- Arbitrator-imposed initial contract terms - The PRO Act would impose strict deadlines on bargaining for an initial contract, which if not reached after 90 days, could result in arbitrator-imposed contract provisions that would be binding for two years or more.
- Permitting “secondary” and “intermittent” strikes - For the first time in 70 years, the PRO Act would eliminate the prohibition against “secondary” strikes and picketing. This change would permit unions to lawfully target all companies that do any business with a “primary” employer directly involved in a union dispute. The Act would also protect “intermittent” strikes, which are prohibited under current law.
- No permanent strike replacements and limiting employer lockouts - The PRO Act would eliminate the right to hire permanent strike replacements and employers would lose the right to engage in an offensive lockout (where the employer discontinues operations to pressure the union and employees to accept the employer’s bargaining proposals).
- Two- or three-track NLRB, court and Department of Labor litigation, with expanded damages - The same alleged violations could result in NLRB proceedings, and district court lawsuits, and “whistleblower” claims handled by the Department of Labor. Available remedies – which currently focus on employee reinstatement and back wages and benefits in most cases – would be expanded to include potential front pay, consequential damages, compensatory damages, liquidated (double) damages, attorneys’ fees, and injunctive relief.
- Invalidating “class action” waivers - The Act would invalidate all “pre-dispute” employment agreements in which employees waive the right to pursue class action claims. This would effectively overturns the US Supreme Court decision in Epic Systems Corp v Lewis.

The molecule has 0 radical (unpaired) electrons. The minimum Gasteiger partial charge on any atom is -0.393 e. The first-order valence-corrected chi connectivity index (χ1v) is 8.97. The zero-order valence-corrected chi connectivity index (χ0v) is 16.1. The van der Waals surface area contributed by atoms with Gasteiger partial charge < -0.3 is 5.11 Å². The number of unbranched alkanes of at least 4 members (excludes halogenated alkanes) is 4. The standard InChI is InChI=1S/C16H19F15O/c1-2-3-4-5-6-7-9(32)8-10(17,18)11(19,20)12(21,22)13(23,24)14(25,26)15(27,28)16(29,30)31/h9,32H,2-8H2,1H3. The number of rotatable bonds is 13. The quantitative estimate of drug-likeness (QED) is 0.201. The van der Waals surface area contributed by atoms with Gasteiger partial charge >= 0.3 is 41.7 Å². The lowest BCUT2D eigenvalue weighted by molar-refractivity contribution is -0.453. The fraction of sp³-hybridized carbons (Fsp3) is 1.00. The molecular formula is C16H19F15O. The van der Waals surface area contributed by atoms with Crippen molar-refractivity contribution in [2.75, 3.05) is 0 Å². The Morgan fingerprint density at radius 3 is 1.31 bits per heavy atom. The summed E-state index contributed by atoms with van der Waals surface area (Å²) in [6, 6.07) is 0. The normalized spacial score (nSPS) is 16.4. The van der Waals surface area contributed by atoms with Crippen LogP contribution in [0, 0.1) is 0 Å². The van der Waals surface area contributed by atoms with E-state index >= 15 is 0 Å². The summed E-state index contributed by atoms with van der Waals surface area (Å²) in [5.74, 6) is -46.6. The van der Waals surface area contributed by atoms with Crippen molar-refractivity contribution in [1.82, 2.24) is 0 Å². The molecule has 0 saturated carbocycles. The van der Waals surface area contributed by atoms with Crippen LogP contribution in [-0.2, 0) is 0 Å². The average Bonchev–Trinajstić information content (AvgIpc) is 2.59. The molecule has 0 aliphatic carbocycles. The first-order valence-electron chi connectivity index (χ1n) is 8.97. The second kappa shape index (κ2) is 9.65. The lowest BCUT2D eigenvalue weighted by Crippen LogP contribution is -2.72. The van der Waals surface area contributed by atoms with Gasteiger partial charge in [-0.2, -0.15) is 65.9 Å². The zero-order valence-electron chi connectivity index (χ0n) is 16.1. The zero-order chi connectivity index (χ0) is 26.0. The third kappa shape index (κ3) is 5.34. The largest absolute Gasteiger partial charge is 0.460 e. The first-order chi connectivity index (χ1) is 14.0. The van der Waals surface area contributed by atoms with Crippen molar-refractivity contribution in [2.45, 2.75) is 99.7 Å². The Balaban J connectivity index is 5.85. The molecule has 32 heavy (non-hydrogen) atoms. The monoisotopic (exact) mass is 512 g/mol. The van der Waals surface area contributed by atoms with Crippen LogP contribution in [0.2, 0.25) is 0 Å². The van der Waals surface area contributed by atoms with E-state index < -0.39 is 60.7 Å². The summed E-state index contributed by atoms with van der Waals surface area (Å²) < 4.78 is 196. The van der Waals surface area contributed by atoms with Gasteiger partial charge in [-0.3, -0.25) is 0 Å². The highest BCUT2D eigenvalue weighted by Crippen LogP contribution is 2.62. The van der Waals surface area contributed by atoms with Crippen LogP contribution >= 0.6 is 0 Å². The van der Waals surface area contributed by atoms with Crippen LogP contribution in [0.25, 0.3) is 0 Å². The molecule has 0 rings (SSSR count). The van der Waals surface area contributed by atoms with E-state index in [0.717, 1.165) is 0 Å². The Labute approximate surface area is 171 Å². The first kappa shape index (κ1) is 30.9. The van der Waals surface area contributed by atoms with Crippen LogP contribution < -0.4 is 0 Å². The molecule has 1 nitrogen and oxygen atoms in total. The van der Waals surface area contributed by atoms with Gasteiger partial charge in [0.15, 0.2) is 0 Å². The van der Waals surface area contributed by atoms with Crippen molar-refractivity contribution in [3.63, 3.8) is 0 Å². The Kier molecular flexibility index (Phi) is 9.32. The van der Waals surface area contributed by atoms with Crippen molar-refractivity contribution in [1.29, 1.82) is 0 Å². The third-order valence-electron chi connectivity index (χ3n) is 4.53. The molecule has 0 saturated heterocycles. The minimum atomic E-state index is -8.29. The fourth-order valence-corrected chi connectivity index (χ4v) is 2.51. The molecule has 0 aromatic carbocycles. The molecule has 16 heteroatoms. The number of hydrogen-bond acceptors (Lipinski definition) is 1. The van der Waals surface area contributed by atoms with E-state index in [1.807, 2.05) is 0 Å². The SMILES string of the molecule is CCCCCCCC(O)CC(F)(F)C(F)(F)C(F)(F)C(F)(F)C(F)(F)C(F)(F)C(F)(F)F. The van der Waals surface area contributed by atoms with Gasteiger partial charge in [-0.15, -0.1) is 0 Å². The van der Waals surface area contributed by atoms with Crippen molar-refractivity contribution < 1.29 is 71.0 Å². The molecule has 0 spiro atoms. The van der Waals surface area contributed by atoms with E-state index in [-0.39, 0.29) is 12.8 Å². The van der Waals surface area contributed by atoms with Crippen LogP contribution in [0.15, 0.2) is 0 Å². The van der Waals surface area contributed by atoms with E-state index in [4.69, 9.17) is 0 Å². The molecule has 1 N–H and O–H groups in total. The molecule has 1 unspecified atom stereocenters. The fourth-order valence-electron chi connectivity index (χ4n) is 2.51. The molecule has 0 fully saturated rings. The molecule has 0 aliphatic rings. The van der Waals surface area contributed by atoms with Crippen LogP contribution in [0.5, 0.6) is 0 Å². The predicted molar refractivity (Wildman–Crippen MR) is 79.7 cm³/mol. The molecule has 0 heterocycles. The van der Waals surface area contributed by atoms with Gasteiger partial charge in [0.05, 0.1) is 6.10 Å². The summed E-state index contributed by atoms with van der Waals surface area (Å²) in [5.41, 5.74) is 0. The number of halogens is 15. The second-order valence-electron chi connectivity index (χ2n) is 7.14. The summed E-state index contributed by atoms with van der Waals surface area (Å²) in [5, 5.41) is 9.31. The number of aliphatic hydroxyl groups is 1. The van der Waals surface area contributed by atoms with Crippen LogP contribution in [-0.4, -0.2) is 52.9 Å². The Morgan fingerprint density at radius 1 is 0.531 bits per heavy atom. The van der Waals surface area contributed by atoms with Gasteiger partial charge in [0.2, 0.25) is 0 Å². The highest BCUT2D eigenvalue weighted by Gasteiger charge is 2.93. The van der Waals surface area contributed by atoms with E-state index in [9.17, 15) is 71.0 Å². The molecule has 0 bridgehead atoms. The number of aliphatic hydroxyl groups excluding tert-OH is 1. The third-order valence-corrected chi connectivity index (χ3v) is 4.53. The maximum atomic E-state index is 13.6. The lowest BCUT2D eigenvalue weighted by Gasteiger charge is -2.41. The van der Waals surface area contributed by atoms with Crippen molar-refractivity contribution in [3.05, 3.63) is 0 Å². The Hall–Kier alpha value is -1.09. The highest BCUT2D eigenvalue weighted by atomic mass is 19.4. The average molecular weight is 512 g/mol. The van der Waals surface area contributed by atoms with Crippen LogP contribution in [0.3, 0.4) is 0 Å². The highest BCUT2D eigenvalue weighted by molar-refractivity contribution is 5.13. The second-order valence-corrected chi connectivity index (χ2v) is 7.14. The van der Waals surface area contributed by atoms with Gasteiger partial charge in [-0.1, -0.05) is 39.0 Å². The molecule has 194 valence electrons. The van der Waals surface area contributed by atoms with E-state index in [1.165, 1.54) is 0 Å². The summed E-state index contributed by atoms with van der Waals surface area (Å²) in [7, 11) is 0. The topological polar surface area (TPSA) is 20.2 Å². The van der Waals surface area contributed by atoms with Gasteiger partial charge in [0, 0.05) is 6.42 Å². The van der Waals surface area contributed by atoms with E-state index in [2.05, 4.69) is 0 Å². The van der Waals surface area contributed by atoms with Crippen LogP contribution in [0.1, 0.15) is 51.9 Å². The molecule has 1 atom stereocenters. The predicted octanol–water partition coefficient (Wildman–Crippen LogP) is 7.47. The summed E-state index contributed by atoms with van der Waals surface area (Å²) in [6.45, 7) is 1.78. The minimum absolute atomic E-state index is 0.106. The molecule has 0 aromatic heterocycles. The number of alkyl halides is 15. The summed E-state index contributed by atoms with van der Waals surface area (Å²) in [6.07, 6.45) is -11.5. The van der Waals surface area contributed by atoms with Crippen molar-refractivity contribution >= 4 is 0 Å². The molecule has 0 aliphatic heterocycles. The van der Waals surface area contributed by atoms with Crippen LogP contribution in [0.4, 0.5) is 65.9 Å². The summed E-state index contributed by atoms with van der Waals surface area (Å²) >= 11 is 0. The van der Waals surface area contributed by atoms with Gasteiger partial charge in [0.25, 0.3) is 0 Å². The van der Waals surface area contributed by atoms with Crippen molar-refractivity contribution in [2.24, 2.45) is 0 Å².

- Other changes - The Act would give employees a statutory right to use employer email systems for union organising and similar non-business purposes, remove current limitations on union recognition picketing, create a new employer notice-posting requirement regarding collective bargaining rights, impose strict deadlines and expanded employer disclosures in union representation elections, make NLRB orders self-enforcing with civil penalties in the event of violations, and more.
Will the PRO Act pass?
It remains to be seen whether the PRO Act – in whole or in part – will become law. Although it was passed by the House on 9 March 2021 (by a vote of 225-206), the US Senate is currently evenly divided, with 50 Republicans and 50 Democrats (including two Independents).
Although tie votes in the Senate can be broken by Vice President Kamala Harris (a Democrat), Senate rules require support from 60 Senators before legislation like the PRO Act can proceed to a vote, although these rules can themselves be changed. In a statement released on 9 March, President Joe Biden said, “I urge Congress to send the PRO Act to my desk…”. Therefore, if the Act is adopted in some form, there is little doubt the President will sign it into law.
All employers that have US operations should closely monitor this legislation, which will substantially change the landscape regarding many important employment and union issues.
Philip A Miscimarra is a partner in Morgan, Lewis & Bockius’ labour and employment practice, and former chairman of the National Labor Relations Board